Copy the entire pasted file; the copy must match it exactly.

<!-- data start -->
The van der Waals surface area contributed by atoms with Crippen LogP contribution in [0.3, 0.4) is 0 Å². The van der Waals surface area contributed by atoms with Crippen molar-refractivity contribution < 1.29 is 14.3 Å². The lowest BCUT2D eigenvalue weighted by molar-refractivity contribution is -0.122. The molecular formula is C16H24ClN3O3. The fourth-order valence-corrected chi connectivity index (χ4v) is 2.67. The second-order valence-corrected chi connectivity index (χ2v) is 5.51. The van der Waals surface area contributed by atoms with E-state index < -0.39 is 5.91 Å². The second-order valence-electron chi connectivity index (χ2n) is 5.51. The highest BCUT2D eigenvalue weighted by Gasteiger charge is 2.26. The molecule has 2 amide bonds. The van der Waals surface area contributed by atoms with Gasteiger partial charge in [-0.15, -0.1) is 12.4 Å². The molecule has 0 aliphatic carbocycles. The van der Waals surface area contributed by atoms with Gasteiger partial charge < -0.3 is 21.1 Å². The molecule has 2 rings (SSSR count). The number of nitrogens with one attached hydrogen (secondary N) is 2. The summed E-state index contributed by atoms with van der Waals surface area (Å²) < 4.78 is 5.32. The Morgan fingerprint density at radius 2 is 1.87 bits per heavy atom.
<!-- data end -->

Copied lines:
The van der Waals surface area contributed by atoms with Crippen LogP contribution in [0.3, 0.4) is 0 Å². The van der Waals surface area contributed by atoms with Crippen molar-refractivity contribution < 1.29 is 14.3 Å². The lowest BCUT2D eigenvalue weighted by molar-refractivity contribution is -0.122. The molecular formula is C16H24ClN3O3. The fourth-order valence-corrected chi connectivity index (χ4v) is 2.67. The second-order valence-corrected chi connectivity index (χ2v) is 5.51. The van der Waals surface area contributed by atoms with E-state index < -0.39 is 5.91 Å². The second-order valence-electron chi connectivity index (χ2n) is 5.51. The highest BCUT2D eigenvalue weighted by Gasteiger charge is 2.26. The molecule has 2 amide bonds. The van der Waals surface area contributed by atoms with Gasteiger partial charge in [-0.15, -0.1) is 12.4 Å². The molecule has 0 aliphatic carbocycles. The van der Waals surface area contributed by atoms with Gasteiger partial charge < -0.3 is 21.1 Å². The molecule has 2 rings (SSSR count). The number of nitrogens with one attached hydrogen (secondary N) is 2. The summed E-state index contributed by atoms with van der Waals surface area (Å²) < 4.78 is 5.32. The Morgan fingerprint density at radius 2 is 1.87 bits per heavy atom.